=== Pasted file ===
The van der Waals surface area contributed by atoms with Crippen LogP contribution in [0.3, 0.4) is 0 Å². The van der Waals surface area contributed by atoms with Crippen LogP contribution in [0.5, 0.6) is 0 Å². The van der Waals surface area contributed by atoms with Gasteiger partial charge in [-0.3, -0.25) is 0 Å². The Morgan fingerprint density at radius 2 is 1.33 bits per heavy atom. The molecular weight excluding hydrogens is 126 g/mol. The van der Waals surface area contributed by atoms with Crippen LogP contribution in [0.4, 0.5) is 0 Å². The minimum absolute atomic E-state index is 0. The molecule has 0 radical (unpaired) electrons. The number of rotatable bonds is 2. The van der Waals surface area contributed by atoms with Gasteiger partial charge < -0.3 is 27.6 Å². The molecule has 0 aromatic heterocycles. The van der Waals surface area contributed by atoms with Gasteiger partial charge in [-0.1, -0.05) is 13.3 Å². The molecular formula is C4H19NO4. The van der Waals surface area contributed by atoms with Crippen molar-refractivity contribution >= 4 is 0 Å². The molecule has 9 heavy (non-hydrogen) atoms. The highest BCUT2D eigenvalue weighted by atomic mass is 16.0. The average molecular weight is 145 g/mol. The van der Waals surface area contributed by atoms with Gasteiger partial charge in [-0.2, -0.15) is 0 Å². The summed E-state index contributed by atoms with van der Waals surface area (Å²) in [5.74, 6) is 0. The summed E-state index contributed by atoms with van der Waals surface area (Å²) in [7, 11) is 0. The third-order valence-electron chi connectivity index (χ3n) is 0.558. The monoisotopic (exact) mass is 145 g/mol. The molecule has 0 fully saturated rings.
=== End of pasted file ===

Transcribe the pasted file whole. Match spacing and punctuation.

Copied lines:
The van der Waals surface area contributed by atoms with Crippen LogP contribution in [0.3, 0.4) is 0 Å². The van der Waals surface area contributed by atoms with Crippen LogP contribution in [0.5, 0.6) is 0 Å². The van der Waals surface area contributed by atoms with Gasteiger partial charge in [-0.3, -0.25) is 0 Å². The Morgan fingerprint density at radius 2 is 1.33 bits per heavy atom. The molecular weight excluding hydrogens is 126 g/mol. The van der Waals surface area contributed by atoms with Crippen LogP contribution in [0.4, 0.5) is 0 Å². The minimum absolute atomic E-state index is 0. The molecule has 0 radical (unpaired) electrons. The number of rotatable bonds is 2. The van der Waals surface area contributed by atoms with Gasteiger partial charge < -0.3 is 27.6 Å². The molecule has 0 aromatic heterocycles. The van der Waals surface area contributed by atoms with Gasteiger partial charge in [-0.1, -0.05) is 13.3 Å². The molecular formula is C4H19NO4. The van der Waals surface area contributed by atoms with Crippen molar-refractivity contribution >= 4 is 0 Å². The molecule has 9 heavy (non-hydrogen) atoms. The highest BCUT2D eigenvalue weighted by atomic mass is 16.0. The average molecular weight is 145 g/mol. The van der Waals surface area contributed by atoms with Gasteiger partial charge in [-0.2, -0.15) is 0 Å². The summed E-state index contributed by atoms with van der Waals surface area (Å²) in [5.74, 6) is 0. The summed E-state index contributed by atoms with van der Waals surface area (Å²) in [7, 11) is 0. The third-order valence-electron chi connectivity index (χ3n) is 0.558. The monoisotopic (exact) mass is 145 g/mol. The molecule has 0 fully saturated rings.